India’s infrastructure on cusp between China, AIIB

In his opening speech at the third annual meeting of the Asian Infrastructure Investment Bank (AIIB) in Mumbai on June 26, 2018, Prime Minister Narendra Modi said India is looking forward to a “continued engagement with developmental partners, including the AIIB” for a sustainable infrastructure environment both in India and Asia.

Positioning India as the “pillar of economic opportunity for all”, Modi contextualised the Indian economic growth story as a key facet in the making of an “Asian century”. Applauding the AIIB’s rapid rise, he also said it can play a central role in enhancing regional multilateralism.

Modi’s acknowledgement of the AIIB clearly indicates India’s inclination to engage with this China-led multilateral bank more intently in the future. Also, Modi encouragingly called for the AIIB to increase its capital for infrastructure investment from $4 billion to $40 billion by 2020 and $100 billion by 2025 for the benefit of the member countries, including India. Modi also stressed on AIIB performing faster approvals and ease of processing for countries vying for infrastructure investment.

Given India’s positive inclination to engage with the regional and global multilateral chain of institutions, a more purposeful participation with the AIIB has become evident in India’s approach.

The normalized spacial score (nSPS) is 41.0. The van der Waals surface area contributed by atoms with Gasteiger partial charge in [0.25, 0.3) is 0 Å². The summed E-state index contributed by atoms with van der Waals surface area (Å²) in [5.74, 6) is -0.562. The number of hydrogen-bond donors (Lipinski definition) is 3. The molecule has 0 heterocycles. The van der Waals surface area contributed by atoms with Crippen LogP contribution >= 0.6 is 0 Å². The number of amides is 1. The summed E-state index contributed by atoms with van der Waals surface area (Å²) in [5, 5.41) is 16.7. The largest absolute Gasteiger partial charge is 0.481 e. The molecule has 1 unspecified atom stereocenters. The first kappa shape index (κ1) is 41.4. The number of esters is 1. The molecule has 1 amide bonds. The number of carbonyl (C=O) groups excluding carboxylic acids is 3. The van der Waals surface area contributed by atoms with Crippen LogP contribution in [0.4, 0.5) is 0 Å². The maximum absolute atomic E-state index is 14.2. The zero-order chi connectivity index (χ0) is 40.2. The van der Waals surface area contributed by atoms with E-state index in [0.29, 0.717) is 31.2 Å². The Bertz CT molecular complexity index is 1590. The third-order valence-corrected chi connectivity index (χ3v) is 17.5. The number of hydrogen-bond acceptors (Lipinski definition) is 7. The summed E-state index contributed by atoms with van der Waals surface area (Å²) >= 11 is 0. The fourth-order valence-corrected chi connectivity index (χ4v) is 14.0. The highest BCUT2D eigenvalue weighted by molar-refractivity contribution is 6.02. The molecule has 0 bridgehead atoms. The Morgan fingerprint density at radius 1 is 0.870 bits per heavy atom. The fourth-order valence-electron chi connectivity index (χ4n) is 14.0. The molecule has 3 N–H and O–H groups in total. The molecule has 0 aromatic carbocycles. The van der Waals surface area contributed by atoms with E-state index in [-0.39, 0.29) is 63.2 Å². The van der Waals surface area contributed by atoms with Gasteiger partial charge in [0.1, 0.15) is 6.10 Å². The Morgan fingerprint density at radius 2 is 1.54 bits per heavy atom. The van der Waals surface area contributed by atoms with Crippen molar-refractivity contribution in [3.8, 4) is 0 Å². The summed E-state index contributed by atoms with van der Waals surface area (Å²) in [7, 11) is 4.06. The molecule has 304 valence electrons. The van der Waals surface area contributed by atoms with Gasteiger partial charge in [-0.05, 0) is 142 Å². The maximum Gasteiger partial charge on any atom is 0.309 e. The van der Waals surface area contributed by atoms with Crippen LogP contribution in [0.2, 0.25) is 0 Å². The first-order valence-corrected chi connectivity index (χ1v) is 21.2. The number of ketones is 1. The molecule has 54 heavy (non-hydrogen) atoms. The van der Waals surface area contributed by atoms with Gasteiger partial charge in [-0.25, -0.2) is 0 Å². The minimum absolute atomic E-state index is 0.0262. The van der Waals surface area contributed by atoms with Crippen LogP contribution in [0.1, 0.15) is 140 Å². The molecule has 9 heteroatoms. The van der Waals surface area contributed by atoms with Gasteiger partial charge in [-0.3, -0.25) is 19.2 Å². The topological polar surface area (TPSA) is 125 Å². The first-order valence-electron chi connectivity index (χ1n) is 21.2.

Undoubtedly, India needs infrastructure-related investment from the AIIB. However, does this acknowledgement of China as a “developmental partner” square with India’s coyness about endorsing Beijing’s flagship OBOR project, which the AIIB is promoting through connectivity projects? Does this imply India’s subtle endorsement of OBOR even though in principle it is still against it?

The international politics is not a zero-sum game. It is rather a multifaceted enclosure that allows cooperation and competition to coexist. This cooperation-competition phenomenon constitutes the core of the foreign policy arch which many countries are fast adopting in a competitive global strategic environment. India is no exception. From early on, India has pursued a welcoming approach to the AIIB, factoring how an India-China multilateral economic cooperation is significant to Asia’s rise, particularly to regional and global economic growth.

As a founding member of the AIIB, India was one of the first countries to acknowledge its importance and endorse its funded infrastructure projects. Today, it is the largest borrower from the AIIB for key infrastructure-related projects such as rural infrastructure, transportation, water supply, telecommunication, sanitation, water supply, urban development, energy and power-related issues. For instance, previously in 2017, the AIIB had invested in Andhra Pradesh in the power sector, in Gujrat’s Rural Road Project, in Bangalore’s Metro Rail Project-Line R6, and in other national initiatives such as the India Infrastructure Fund and Transmission System Strengthening Project on energy. This year, a rural connectivity project in Andhra has been initiated along with a key multi-sector national project, the National Investment and Infrastructure Fund.